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The Hierarchy of Controls, Part One: Elimination and Substitution

The Heirarchy of Controls: Part One

If you’re a safety professional, it’s been ingrained in you since you were in diapers sitting through your first OSHA 30 hr. How many times have you caught yourself in a conference room shouting, “But don’t you understand?? PPE is a last resort!”?  Countless, I’d imagine, but the problem is that PPE is what people know.  PPE is easy and readily available.  Ask somebody what engineering or administrative controls they could have used to abate a hazard and they’ll look at you like you’re still wearing diapers (that is, assuming you’re not).

For those unfamiliar with the hierarchy of controls, a tiered approach to solving problems might seem alien.  Even for the initiated, some aspects of the hierarchy can be confusing.  So, rather than just tell you what the hierarchy is at face value, let’s take a more in-depth look at each level, starting with two of the easier concepts: elimination and substitution.


The concept of elimination is easy, because it’s as simple as it sounds.  Take the hazard that your employees face and eliminate it. Done, piece of cake.


Maybe not.  The problem with elimination is that if the implementation of it was as simple as it sounds, everybody would be doing it, wouldn’t they?  What company would not choose to completely eliminate the chance of their employees getting hurt if doing so was simple?  Not many, I’d venture.  In fact, according to the hierarchy of controls, if Elimination is available to an employer, it is the option they must choose.  Remember, the employer has a duty to provide a workplace free of hazards to their employees.  If the employer is able to do that, but chooses not to, they could be looking at a Willful violation, should an OSHA inspection occur (not to mention employee injuries and fatalities that might occur due to your failure to remove the hazard).

If we are talking about elimination in terms of equipment or materials, such as removing some flammable gas containers from an area where hot work is being performed or eliminating an unnecessary blade on a machine, the solution should be 100% effective, as long as there isn’t a communication breakdown that allows somebody else to reintroduce the hazard back into the workplace or process.


Again, this is pretty much what it sounds like.  With substitution, we are identifying a hazardous substance or piece of equipment and substituting a substance or piece of equipment that is not hazardous.  For instance, instead of a solvent-based paint, use a water-based paint.  Instead of sand-blasting, use a non-silica containing abrasive material.  If an alternative product exists on the market, substitution can be a very effective solution.

Except, there’s a reason why the hazardous versions still exist.  If the substitutions were perfect, they’d force the hazardous substances off the market.  So why don’t they?  Well, the downfalls of substitutions tend to usually be quality and cost.  Let’s take the paint example.  Paint used to be almost exclusively solvent based, but solvent based paints are high in VOCs (volatile organic compounds).  Over time, as VOCs were required to be reduced in solvent-based paints, other paints came on the market, such as water-based.  Early on, the quality of water-based paints was inferior to solvent based, so some companies probably continued to stick with the solvent-based to ensure a better job.  Unfortunately, something like that leaves a stigma and many people probably still believe to this day that solvent-based paints are superior despite the fact that with current technology, many water-based paints are not only equal to solvent-based but superior to.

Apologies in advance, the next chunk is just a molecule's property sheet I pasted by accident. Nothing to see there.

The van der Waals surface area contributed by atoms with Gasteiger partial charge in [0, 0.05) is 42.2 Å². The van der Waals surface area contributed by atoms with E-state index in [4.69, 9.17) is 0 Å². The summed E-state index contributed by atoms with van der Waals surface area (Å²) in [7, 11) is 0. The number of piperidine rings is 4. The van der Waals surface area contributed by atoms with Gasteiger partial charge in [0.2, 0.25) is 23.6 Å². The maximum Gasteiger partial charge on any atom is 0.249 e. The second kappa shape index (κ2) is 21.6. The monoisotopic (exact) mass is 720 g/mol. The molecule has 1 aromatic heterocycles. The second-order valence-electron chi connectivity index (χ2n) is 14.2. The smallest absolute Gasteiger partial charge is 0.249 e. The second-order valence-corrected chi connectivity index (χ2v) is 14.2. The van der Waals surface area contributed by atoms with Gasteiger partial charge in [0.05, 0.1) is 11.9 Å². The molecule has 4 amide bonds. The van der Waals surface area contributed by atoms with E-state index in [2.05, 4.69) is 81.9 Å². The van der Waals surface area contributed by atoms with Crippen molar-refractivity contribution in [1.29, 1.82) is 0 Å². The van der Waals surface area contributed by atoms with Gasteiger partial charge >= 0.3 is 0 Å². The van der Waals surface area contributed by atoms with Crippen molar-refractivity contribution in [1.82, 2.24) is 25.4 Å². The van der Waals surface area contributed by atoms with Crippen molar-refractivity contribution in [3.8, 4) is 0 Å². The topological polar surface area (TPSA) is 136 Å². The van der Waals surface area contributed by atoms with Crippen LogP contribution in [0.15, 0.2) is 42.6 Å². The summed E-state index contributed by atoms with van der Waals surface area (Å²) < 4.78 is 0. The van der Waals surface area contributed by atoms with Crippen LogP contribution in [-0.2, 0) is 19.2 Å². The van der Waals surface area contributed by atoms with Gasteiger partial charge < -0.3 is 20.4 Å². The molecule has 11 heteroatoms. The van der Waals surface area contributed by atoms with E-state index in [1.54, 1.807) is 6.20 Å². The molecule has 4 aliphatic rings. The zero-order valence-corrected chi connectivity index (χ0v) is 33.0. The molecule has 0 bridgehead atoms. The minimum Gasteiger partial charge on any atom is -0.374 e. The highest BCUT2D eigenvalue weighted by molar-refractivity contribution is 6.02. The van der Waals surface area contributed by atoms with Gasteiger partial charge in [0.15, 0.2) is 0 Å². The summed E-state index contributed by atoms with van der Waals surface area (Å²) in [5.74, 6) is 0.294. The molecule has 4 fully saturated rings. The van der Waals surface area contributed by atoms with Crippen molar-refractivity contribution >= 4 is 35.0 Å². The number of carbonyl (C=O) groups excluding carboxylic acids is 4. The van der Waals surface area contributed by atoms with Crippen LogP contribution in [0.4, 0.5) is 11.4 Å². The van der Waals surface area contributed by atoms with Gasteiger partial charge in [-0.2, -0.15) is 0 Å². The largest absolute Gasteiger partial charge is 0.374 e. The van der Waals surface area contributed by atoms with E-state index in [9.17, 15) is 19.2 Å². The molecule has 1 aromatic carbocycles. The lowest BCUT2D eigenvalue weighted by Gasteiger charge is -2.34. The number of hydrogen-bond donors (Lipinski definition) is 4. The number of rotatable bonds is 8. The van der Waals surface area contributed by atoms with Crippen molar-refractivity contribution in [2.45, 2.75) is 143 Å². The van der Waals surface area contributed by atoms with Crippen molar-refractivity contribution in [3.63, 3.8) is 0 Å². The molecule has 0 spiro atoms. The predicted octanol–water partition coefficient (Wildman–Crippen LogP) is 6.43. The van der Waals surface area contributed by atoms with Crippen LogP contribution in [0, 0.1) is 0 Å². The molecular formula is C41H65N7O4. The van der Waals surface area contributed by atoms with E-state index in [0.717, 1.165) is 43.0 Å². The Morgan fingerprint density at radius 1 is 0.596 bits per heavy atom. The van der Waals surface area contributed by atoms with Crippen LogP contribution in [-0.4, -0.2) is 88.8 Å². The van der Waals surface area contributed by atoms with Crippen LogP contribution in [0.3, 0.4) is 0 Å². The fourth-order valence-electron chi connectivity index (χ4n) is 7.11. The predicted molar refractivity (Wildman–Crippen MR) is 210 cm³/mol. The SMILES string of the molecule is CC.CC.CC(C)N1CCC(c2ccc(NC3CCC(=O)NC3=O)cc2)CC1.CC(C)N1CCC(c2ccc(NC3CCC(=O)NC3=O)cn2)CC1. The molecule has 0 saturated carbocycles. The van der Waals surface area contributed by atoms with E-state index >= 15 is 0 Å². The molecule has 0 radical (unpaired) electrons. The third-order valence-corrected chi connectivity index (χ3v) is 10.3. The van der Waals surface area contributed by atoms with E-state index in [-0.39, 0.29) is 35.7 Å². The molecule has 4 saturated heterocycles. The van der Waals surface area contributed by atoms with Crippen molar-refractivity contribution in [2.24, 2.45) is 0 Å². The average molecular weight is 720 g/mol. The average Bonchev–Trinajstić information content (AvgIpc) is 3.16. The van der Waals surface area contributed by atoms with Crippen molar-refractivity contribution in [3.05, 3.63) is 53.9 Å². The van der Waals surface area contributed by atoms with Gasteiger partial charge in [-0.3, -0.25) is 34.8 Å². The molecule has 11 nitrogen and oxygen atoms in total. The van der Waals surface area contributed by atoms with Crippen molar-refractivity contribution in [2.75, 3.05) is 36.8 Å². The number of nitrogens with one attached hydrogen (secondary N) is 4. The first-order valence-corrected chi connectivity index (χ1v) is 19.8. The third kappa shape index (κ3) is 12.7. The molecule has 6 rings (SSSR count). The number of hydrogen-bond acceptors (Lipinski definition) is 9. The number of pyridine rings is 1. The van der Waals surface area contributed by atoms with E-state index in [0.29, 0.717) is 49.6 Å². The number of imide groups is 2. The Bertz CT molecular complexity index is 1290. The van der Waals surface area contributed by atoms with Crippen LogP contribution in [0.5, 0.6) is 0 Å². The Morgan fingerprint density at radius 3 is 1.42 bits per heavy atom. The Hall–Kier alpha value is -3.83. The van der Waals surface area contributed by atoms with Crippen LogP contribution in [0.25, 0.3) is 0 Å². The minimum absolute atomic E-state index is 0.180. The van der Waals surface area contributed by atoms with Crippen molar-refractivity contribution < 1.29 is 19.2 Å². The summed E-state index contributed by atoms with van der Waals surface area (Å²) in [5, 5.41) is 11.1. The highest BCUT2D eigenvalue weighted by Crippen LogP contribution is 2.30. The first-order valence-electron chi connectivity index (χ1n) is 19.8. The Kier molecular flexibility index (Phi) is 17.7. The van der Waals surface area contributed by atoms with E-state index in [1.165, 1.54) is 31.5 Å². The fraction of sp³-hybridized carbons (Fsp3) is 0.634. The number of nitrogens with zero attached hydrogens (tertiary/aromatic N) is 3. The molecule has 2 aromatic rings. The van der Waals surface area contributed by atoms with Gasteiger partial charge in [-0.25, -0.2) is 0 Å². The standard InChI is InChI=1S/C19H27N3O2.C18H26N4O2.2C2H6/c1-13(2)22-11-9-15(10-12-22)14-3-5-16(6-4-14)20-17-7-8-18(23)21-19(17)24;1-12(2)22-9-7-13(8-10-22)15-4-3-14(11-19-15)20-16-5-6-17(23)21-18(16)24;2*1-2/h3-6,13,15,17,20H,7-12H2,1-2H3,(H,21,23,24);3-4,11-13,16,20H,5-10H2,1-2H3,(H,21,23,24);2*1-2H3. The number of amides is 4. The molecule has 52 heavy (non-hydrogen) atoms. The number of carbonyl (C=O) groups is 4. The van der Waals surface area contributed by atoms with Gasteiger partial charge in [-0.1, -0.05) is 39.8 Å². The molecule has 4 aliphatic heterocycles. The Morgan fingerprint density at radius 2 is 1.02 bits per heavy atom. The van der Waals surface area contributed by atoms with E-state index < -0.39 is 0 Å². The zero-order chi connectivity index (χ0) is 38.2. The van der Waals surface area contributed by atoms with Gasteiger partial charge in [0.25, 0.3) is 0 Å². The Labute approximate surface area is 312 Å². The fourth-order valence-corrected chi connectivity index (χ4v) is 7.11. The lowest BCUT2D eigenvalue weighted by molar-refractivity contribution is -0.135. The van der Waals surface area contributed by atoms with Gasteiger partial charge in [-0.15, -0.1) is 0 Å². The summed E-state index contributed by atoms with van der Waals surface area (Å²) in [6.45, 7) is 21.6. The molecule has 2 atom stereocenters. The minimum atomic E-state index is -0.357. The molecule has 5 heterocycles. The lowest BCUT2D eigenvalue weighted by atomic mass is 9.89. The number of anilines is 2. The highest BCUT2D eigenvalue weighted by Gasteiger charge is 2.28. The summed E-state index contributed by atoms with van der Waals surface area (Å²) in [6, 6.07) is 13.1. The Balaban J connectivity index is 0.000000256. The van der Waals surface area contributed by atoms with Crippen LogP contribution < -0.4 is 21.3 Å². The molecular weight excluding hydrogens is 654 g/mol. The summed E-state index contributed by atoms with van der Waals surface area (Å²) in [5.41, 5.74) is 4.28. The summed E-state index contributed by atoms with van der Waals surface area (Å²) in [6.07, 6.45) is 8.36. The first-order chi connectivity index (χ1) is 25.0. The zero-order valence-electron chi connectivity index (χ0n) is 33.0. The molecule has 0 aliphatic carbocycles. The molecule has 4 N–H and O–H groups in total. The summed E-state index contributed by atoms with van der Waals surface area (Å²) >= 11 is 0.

Regardless of quality, though, cost can still be prohibitive.  Oftentimes, the production of a synthetic material costs more than the acquisition of a natural one, demand for the less hazardous version drives up its cost, or any other number of reasons that make the alternatives more expensive.  It’s this industry’s equivalent of why a grilled chicken salad costs $9.99 and a burger costs $5.  Cheaper usually does not mean better for you.

The other downfall to substitution is just because a material does not pose the same hazard as the one you’re replacing, does not mean it doesn’t pose a hazard at all.  An employer needs to do the necessary research to ensure that they are not replacing one hazard with another.

Elimination and substitution are not only great ways to abate hazards, but need to be your preferred way.  In other words, engineering controls, administrative controls, and PPE should not even come into the discussion until elimination and substitution have been ruled out (except in the case where PPE use is required at all times, like a 100% safety glasses policy).  Take the time to look at some of the solutions your company has come up with for the hazards in your workplace.  Are there situations where elimination or substitution could have been used?  You may be surprised how often your answer is “Yes.”

After you’ve done that, keep your eyes open and come back for our next article which will discuss what is meant by “engineering controls”.

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This post contributed by:

John Braun, CSP, CHST

Co-Owner, Signature Safety, LLC.

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John Braun has been in the EHS field for more than 14 years. He achieved his CHST in 2005 and his CSP in 2010. Though he focuses on construction, his background includes manufacturing, recycling, and warehousing facilities as well. John holds a Bachelor's degree in English from The College of NJ.

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